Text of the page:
1985 (Caesara Paneas, Domitian; AND Irenopolis, Domitian): Lindgren & Kovacs 2192, as Caesarea Paneas, Domitian on page 116, then “corrected” to Irenopolis in Errata on p. 187;
1992 (Uncertain mint, Caligula): RPC I 5456;
1993a (Anazarbus, Domitian): Ziegler 73.3;
(From here on out, Anazarbus, Domitian.)

1993b: Lindgren III 773 on page 43 (and Errata Supplement, p. ii);
1998a: RPC Supplement 1, p. 50, “Delete:…” the entry for RPC I 5456, citing Ziegler (but not Lindgren III) and correcting to Anazarbus, Domitian;
[Also included in RPC Consolidated Supplement 1-3, 2015: p. 180];

1998b: RPC II 1750, Anazarbus, Domitian [cited in RPC Online II 1750, example 4 as Lindgren & Kovacs 2192 (corr.) but without mention of the Lindgren III 773].
Isegrim 23043, example 3 (corr.) ["ZIEGLER KAISER 073(1-6)" = "SLG LINDGREN I 2192(3)<KOR>"];
2022: CNG 510, 419, ex MDA Collection.

Edited by Curtis JJ
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Good topic. I guess maybe my first ancient, a pretty emerald green Larissa bronze, or such items I lucked into like a XF Alexander tet with a Bowers and Ruddy flip. I bought a whole collection of Greek bronzes from Stacks that were all bought in the 60s and 70s, still listing the dealer lot numbers. That is pretty cool.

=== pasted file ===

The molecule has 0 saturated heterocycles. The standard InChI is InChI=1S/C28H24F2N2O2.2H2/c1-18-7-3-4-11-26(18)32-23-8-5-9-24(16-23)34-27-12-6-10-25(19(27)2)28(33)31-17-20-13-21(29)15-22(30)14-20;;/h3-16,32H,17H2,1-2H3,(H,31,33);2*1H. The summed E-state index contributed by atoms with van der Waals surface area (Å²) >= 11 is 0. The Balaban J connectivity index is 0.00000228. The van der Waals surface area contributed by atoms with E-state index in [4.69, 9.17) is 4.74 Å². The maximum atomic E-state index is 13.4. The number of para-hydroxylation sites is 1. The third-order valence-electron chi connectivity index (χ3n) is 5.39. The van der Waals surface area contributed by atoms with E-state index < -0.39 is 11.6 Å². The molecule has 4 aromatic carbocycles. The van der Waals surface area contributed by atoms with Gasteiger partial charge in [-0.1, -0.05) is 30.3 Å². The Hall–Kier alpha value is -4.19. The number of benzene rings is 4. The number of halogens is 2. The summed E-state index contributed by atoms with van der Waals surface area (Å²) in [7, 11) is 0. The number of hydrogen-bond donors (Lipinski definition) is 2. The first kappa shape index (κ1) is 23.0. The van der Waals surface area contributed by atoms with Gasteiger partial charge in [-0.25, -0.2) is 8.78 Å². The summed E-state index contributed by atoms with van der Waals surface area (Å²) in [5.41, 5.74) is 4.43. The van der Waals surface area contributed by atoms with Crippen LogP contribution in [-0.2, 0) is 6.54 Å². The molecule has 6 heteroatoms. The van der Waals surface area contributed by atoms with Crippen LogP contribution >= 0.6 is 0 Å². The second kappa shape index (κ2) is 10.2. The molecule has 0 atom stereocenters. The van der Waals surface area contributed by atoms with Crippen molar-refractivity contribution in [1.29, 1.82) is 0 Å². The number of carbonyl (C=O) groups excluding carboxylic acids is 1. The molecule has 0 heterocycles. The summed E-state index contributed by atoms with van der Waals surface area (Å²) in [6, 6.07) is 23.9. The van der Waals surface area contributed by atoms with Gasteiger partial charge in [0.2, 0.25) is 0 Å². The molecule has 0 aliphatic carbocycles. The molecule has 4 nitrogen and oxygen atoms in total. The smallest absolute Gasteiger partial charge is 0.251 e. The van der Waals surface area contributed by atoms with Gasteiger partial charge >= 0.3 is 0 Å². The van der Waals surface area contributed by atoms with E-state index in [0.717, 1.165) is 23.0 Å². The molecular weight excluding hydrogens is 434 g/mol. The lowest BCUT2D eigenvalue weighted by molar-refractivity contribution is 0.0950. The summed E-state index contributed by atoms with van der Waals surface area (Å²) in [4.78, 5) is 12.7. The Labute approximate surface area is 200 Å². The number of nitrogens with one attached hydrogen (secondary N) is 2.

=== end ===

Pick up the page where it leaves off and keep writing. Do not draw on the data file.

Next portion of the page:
Then, there is the literal definition of irreplaceable. I own a few items identified as unique. I guess that is the other answer.

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Mine has to be my exceptionally rare VICT GAL AVG antoninianus of Gallienus, with the bust wearing a lion skin on the obverse. Bust type unpublished by MIR (and everywhere else, for that matter).


I have only seen one other come up for sale (by CNG), that was in worse condition, and in bronze rather than silver.



Proof that good things do turn up on eBay once in a while 😄

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14 minutes ago, Harry G said:

I have only seen one other come up for sale (by CNG), that was in worse condition, and in bronze rather than silver.

A rare coin !! Another nice example in the Reinhardt collection, page 54 and 55 (MIR: 369cc (0ex))